In her first novel, U-M instructor goes back to her roots in Greece
Natalie Bakopoulos is a writer and teacher who, it turns out, has a wonderful sense of timing.
She’s had a love affair with Greece, her father’s homeland, since she was 18 and spent a summer there, living and traveling with cousins.
Not coincidentally, she decided to write her first novel about Greece. Titled “The Green Shore” and set for release by Simon & Schuster on June 5, the book details the military dictatorship imposed upon Greece in the late 1960s, as seen through the eyes of a family.
Quite coincidentally, the book comes out at a time when Greece is again making worldwide headlines - this time for piling up massive debt that has put the country’s economy in chaos and threatens Europe’s recovery.
Natalie hadn’t planned this when she started work on her novel in 2005. She explains that she was simply “interested in this little-explored period in Greek history, at least from the perspective of American fiction. I wanted to explore the way people react when they feel trapped, when their personal freedoms have been compromised.”
Even though it was a labor of love, the writing didn’t come easy.
“There was a lot of crying and pacing. Words generally never flow for me. I don’t understand when people say the book wrote itself. There was a lot of sitting and staring. I wrote far more pages than actually appear in the book - it’s part of the way I write, to compose way more than I will use to arrive at one line, one scene, one idea or image. It took seven years. Just like the dictatorship.”
She’s in demand for her unique political insights. For example, she wrote a New York Times op-ed column about Greek politics, titled “The Choice That Wasn’t,” published May 10.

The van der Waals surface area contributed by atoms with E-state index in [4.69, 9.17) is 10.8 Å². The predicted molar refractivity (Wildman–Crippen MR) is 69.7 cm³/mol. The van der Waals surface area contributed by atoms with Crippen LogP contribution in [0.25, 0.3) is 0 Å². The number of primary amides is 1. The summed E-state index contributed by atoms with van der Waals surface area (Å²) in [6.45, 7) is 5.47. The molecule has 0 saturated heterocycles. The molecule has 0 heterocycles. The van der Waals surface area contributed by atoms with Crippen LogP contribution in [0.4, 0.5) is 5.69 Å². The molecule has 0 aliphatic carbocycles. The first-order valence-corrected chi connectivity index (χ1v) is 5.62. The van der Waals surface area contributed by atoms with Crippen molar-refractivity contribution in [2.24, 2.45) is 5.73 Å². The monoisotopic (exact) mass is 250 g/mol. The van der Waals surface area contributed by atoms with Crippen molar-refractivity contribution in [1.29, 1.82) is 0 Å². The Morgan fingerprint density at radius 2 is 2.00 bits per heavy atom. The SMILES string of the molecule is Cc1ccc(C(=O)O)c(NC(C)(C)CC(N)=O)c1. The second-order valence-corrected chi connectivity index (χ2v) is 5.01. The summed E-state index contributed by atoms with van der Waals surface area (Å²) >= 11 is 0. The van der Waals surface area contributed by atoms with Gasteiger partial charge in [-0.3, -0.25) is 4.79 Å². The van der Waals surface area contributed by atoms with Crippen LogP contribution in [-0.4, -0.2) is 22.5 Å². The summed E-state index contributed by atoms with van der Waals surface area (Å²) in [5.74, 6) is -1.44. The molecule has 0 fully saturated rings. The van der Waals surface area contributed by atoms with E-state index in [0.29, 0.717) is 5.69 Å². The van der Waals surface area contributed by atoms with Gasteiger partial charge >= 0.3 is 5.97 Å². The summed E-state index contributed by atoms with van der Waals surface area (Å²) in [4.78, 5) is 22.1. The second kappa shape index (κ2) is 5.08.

Natalie is not entirely comfortable in the public eye, and has some unique views on the subject. Earlier this year, she wrote a hilarious blog for Salon.com on the anxiety and embarrassment that Facebook causes her. (http://goo.gl/KB4wj) Her summary of the social network: “I’m uncomfortable when I’m out and I think someone at the next table can hear my conversation, whether it’s about books or politics or relationships or shoes. And that discomfort becomes exponentially magnified when it’s in front of 500 other people, and their 500 friends (on Facebook).”
But, she admits, “writing is complete exposure, always, even if we don’t realize what we’re exposing.”
Natalie earned a master’s degree in fiction from the Univesity of Michigan, where she now lectures in the Department of English Language and Literature.
While she’s passionate about teaching, she says it’s sometimes difficult to balance that role with her writing. “Sometimes it’s an issue of time, but more often of mindset and energy. One is extremely social and public, and the other one is private, introspective and demands a different sort of concentration. To find a balance that makes me happy is difficult.”
Natalie moved to Ann Arbor permanently in 2002, when her husband, then boyfriend, Jeremiah Chamberlin, was beginning the MFA program at U-M. She likes the city for its laid-back vibe: “I like late-afternoon drinks at Dominick’s in the summer and walking in the Arboretum,” she said. “And of course, I love Old Town.”
Still, her roots remain elsewhere.
“I think when you don’t live in a place but it remains a part of your life, it provides a wonderful tension between where you are and where you imagine,” she said. “This tension between your physical presence and your emotional one is conducive to writing, and art in general.”
Editor's note: The Ya’ssoo Greek Festival continues Saturday and Sunday at Saint Nicholas Greek Orthodox Church, 3109 Scio Church Road, Ann Arbor. For more information, visit annarborgreekfestival.org.